Investor activism is on the increase, a recent survey of institutional investors by FTI Consulting finds. The development of activism is seen as predominantly positive by those surveyed, providing the impetus for change within the culture of both poorly functioning and well performing businesses. The survey notes, however, that activism tends to support short-term stock holders over long-term holders.
In FTI Consulting’s ‘2015 Shareholder Activist Landscape’, a survey of 100 institutional investors that collectively have $1.7 trillion under investment, the consulting firm questioned the level of support for shareholder activism. The central finding is that investors tend to see activism as positive, that activists catalyse ‘changes’ and that their role in deciding boardrooms is increasing.
The most common form of involvement for institutional investors in a company’s direction is through proxy advisory services, including Institutional Shareholders Services (ISS) and Glass Lewis (GL). Institutional investors are however increasing their direct presence in relationships with their companies, undertaking their own proxy research, involving their own corporate governance personnel or through the establishment of proxy voting committees that wield decision making authority for proxy votes.
One of the findings of the survey is that there is increased growth in the role played by stakeholders looking to secure board seats. With the long term trend of 36% of campaigns for board seats won by activists, a recent surge can be seen with activists between 2013 - 2014 winning 56% of campaigns.
In terms of the growing role of activism in the running of companies, the surveyed companies take a generally positive stance, with 76% finding the development favourable, 13% neutral and 10% unfavourable. The favourability of the move stems principally from the perceived addition of value; with 84% of those surveyed saying that activism adds value to the target company. The value added comes in a number of forms, with 27% indicating activism provides a catalyst for change, 21% saying it helps align the board and management with the will of shareholders, 17% that it allows boards to sharpen their strategic focus and 13% that it creates the conditions for a sale, separation of assets or return of cash to shareholders.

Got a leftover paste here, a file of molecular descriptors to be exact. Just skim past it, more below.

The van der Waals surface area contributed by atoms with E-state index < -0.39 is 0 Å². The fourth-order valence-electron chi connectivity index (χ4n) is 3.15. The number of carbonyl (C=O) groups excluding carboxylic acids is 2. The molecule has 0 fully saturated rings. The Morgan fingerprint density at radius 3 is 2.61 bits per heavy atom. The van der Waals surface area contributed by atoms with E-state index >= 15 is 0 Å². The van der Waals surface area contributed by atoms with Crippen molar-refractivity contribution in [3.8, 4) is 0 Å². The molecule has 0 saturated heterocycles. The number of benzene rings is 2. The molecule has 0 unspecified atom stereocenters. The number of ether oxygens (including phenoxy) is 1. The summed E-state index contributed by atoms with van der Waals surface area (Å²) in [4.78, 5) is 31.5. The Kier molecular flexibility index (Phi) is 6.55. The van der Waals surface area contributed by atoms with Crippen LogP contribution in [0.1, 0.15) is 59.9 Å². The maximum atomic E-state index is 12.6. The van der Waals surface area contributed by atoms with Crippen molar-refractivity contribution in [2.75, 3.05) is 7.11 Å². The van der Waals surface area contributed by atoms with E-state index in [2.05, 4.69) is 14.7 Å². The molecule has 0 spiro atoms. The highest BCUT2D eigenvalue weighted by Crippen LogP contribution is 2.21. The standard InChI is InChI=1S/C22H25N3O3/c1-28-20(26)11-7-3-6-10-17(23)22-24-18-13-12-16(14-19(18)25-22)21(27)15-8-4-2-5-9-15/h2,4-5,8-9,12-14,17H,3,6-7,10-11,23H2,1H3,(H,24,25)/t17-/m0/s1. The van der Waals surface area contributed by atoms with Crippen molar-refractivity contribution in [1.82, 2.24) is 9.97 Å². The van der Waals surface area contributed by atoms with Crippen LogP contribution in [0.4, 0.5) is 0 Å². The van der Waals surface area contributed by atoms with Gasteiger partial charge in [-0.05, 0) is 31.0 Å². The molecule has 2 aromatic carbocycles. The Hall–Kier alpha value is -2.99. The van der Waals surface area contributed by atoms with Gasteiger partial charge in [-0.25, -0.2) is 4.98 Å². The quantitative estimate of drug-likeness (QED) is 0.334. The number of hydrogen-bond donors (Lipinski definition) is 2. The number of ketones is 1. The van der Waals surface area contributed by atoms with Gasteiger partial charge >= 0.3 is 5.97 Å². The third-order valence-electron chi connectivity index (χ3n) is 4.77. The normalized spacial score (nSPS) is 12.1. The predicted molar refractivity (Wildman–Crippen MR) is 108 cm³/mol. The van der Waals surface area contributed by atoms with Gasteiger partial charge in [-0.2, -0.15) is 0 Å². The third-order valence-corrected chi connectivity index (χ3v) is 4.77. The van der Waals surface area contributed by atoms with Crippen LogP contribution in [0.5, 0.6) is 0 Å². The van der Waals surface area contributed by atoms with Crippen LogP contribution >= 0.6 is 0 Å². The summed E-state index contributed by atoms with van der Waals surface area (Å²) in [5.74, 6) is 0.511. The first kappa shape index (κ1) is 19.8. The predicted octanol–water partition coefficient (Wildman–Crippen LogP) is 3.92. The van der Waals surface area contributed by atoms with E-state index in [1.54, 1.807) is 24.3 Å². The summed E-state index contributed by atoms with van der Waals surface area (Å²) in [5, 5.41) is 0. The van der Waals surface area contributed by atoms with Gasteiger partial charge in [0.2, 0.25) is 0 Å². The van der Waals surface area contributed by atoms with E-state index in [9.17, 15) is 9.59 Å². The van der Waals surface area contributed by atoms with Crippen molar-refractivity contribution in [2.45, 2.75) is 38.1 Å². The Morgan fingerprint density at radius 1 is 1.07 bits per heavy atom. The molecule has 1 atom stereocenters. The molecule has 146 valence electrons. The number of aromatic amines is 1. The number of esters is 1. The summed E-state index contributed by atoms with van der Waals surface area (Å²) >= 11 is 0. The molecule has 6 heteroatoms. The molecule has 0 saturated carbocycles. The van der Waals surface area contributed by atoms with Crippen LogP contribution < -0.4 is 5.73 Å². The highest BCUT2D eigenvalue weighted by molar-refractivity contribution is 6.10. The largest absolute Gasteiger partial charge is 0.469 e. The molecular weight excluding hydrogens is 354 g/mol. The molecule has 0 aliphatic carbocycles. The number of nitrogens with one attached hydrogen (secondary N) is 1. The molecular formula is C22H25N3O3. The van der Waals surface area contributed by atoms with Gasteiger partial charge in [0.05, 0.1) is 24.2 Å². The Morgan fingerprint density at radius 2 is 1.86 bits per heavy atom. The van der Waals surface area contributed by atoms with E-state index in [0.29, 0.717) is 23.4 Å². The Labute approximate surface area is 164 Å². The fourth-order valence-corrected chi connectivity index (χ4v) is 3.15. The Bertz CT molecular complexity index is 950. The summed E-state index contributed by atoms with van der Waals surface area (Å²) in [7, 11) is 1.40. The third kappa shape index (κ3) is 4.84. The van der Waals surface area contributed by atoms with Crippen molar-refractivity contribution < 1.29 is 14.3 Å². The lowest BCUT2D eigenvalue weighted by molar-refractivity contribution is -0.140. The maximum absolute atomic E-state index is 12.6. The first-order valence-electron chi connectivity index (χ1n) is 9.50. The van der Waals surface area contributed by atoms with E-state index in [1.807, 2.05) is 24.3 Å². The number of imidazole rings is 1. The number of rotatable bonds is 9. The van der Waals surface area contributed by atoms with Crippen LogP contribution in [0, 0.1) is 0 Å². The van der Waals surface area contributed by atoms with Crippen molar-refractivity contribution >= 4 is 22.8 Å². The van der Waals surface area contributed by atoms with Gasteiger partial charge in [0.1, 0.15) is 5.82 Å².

Improving for the interim
The reasons why shareholders target a business for activism are most often related to the performance of the company. With 36% of those surveyed indicating that poor stock performance is a reason for stockholder intervention, with 27% citing inefficient use of capital deployment as reason and 18% report poor corporate governance as reason.
In the event of activism, institutional investors predominantly (77%) prefer to install independent directors as they believe companies benefit from independent expertise. With 91% ranking knowledge of the sector or industry of the company as key expertise, 84% ranking financial expertise as important, and 82% ranking knowledge of the company as an important qualification an install director. That the director is a shareholder is viewed as important by only 30% of respondents.
FTI’s survey concludes that the trend for activism is expected to continue over the coming years. With over half the institutional investor’s surveyed indication that at least 15% of their portfolio could benefit from activism. The research, however also finds that the motivation for activism, while potentially toward sustainability of the company’s stock in the long term, is seen by 61% of investors as inhibiting the long-term approach to decision making in favour of short term gains of value at the expense of long-term shareholders.